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I'm researching cryptography for a school project, came across the above two ciphers, and something occurred to me. Would combining these two schemes give a considerably stronger encryption than either one individually?

Consider two encryption schemes: one in which only the vigenere cipher is used (which I'll call $E_1$), and one in which both the vigenere and playfair cipher is used ($E_2$).

When discussing $E_2$, assume all references to it's key will be referring to the key of it's vigenere cipher unless explicitly stated otherwise.

When trying to decrypt $E_1$, the first step is looking for repeated sequences of characters and recording their distance apart to help determine the length of the key, which is likely to be a factor of many of these recorded distances.

However, with an $E_2$ cipher on the same ciphertext, this won't work nearly as well. If E1 showed repetitions of odd length n, $E_2$ would show those same reptitions of length $n-1$ with either the final character or the first character missing, while even length repetitions would either be reproduced at length n or have both the end and the beginning cut off for length $n-2$. In addition, any given sequence will become one of two entirely different sequences based on where the beginning of the sequence falls at the start of a playfair pair or not.

This means two things:

  1. Repeated sequences aren't quite as clear - particularly shorter ones (which are the most common): sequences of length 3 (notably the word 'the') for example, become one of two sequences of length two, which is considerably easier to form by chance (which is why repeated sequences of length 2 are often not used in vigenere cryptanalysis). Four letter repetitions suffer a similar fate - half the time, the playfair pass will instead make them into repeated sequences of length two as well.

  2. If $E_1(P)$ produces n repeated sequences (a single repetition) of average distance m apart, $E_2(P)$ will, on average, produce 2 different repeated sequences, each with $n/2$ repetitions that are $2*n*$ distance apart. This means that the distances between the repetitions are significantly larger and could have significantly more factors, which would mean the length of the key is less certain to the cryptanalyst.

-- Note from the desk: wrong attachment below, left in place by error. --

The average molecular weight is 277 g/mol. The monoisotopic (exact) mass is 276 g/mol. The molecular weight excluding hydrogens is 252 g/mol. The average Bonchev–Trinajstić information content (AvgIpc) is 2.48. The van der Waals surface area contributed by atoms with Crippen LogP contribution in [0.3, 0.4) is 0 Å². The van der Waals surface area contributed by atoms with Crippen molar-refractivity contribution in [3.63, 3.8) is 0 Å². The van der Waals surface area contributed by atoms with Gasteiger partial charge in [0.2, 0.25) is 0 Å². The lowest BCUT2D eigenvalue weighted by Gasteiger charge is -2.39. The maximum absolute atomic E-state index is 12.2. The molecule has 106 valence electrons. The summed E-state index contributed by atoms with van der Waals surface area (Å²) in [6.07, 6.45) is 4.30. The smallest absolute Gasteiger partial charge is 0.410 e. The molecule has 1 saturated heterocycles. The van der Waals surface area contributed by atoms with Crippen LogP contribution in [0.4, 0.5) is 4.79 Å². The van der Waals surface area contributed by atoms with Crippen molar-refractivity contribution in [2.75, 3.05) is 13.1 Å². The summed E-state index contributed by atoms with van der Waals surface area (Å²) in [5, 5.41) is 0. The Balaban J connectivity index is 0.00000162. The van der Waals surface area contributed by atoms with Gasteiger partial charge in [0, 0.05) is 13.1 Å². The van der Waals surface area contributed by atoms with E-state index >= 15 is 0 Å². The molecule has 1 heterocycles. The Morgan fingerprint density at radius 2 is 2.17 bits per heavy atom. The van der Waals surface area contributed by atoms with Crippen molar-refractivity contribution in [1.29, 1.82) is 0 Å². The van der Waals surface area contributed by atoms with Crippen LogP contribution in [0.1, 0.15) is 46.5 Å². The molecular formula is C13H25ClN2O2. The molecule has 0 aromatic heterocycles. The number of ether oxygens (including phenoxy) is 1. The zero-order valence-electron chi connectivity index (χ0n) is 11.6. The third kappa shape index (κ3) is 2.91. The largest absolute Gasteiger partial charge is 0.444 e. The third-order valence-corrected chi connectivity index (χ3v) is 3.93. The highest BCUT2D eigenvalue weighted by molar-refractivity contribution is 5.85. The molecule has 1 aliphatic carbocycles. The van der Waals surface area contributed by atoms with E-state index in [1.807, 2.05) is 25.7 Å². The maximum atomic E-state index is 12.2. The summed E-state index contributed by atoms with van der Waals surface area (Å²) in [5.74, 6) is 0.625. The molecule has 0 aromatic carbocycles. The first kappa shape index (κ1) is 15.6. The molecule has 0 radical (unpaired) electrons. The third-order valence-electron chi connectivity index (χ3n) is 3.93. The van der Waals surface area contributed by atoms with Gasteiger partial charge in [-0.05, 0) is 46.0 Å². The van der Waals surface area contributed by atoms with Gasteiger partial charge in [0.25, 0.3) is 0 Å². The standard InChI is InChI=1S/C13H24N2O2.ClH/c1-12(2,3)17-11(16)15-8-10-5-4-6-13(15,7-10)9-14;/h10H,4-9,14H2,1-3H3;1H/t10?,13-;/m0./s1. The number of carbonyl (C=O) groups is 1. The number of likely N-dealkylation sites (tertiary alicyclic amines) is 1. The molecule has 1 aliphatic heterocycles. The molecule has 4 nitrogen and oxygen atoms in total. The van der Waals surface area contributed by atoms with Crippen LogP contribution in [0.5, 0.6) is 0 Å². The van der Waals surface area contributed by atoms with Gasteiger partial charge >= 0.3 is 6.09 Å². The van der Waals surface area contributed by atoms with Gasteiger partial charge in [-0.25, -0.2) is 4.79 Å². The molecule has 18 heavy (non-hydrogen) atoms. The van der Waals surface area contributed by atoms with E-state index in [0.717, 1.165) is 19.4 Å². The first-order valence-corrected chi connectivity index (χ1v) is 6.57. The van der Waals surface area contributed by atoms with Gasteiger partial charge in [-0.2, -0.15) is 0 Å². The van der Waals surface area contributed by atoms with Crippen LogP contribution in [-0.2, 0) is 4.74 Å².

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  • $\begingroup$ The "looking for repetitions" is just one way to find out of the length of the key in the Vigenere cipher (Kasiski test). Then you have the Friedman test, which gives you an approximation of the length. And then there is the possibility to check the auto-correlation (shift the positions by $i$, starting with 1, and then count the number of equal characters, this will spike when shifting by the correct keylength). $\endgroup$ – tylo Jul 28 '15 at 18:33
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The short answer is yes. It would be considerably more secure.

But nowadays, classical encryption methods like Playfair and Vigenère are so easily broken by computer analysis that they offer next to no security whatsoever. Aiming for something "considerably more secure" than either of these is really setting the bar very low.

Specifically, although the combination of Playfair and Vigenère does reduce the frequency of repeated sequences, it doesn't get rid of them. So you still haven't eliminated the primary weakness of vanilla Vigenère.

For example, if your Vigenère key has length $n$, just one repetition of a word at an interval of $2kn$ places provides enough information to get started on an attack. You obviously don't know what the value of $k$ is, but there's nothing to stop you testing for key lengths corresponding to every divisor of $2kn$.

Even if your plaintext contains no repeated words whatsoever, you're still vulnerable to the same attack if the same word appears in more than one message. (Unless, of course, you use a different set of keys every time, in which case you may as well use a one-time pad.)

This system would also fail according to Kerckhoffs's principle:

A cryptosystem should be secure even if everything about the system, except the key, is public knowledge.

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  • $\begingroup$ @user2085590 If this answer satisfies your question, don´t forget to upvote and accept it. Thanks. $\endgroup$ – e-sushi Jul 29 '15 at 18:24

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